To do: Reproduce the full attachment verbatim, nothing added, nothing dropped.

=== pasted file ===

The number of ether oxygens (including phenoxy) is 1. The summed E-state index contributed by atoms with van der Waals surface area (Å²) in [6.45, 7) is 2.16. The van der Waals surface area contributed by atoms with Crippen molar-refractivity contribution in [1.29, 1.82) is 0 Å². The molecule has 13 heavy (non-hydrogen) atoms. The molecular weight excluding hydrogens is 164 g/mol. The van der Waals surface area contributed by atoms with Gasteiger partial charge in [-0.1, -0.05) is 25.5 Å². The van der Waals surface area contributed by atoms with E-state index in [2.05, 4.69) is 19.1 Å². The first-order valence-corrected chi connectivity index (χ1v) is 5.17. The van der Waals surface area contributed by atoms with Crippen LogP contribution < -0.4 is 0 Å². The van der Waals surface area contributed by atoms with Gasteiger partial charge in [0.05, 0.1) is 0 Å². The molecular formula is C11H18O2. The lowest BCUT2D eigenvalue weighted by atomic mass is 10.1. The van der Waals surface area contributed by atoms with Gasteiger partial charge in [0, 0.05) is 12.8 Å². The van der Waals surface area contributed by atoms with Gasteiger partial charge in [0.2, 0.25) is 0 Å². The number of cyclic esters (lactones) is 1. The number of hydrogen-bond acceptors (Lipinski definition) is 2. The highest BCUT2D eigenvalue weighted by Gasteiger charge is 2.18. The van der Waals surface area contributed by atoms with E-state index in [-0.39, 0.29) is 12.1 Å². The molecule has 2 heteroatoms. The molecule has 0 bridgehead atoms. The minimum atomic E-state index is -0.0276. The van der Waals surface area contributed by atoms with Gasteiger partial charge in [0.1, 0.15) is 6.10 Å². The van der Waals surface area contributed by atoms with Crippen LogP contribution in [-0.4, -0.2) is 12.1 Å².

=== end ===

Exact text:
The number of ether oxygens (including phenoxy) is 1. The summed E-state index contributed by atoms with van der Waals surface area (Å²) in [6.45, 7) is 2.16. The van der Waals surface area contributed by atoms with Crippen molar-refractivity contribution in [1.29, 1.82) is 0 Å². The molecule has 13 heavy (non-hydrogen) atoms. The molecular weight excluding hydrogens is 164 g/mol. The van der Waals surface area contributed by atoms with Gasteiger partial charge in [-0.1, -0.05) is 25.5 Å². The van der Waals surface area contributed by atoms with E-state index in [2.05, 4.69) is 19.1 Å². The first-order valence-corrected chi connectivity index (χ1v) is 5.17. The van der Waals surface area contributed by atoms with Crippen LogP contribution < -0.4 is 0 Å². The van der Waals surface area contributed by atoms with Gasteiger partial charge in [0.05, 0.1) is 0 Å². The molecular formula is C11H18O2. The lowest BCUT2D eigenvalue weighted by atomic mass is 10.1. The van der Waals surface area contributed by atoms with Gasteiger partial charge in [0, 0.05) is 12.8 Å². The van der Waals surface area contributed by atoms with Gasteiger partial charge in [0.2, 0.25) is 0 Å². The number of cyclic esters (lactones) is 1. The number of hydrogen-bond acceptors (Lipinski definition) is 2. The highest BCUT2D eigenvalue weighted by Gasteiger charge is 2.18. The van der Waals surface area contributed by atoms with E-state index in [-0.39, 0.29) is 12.1 Å². The molecule has 2 heteroatoms. The molecule has 0 bridgehead atoms. The minimum atomic E-state index is -0.0276. The van der Waals surface area contributed by atoms with Gasteiger partial charge in [0.1, 0.15) is 6.10 Å². The van der Waals surface area contributed by atoms with Crippen LogP contribution in [-0.4, -0.2) is 12.1 Å².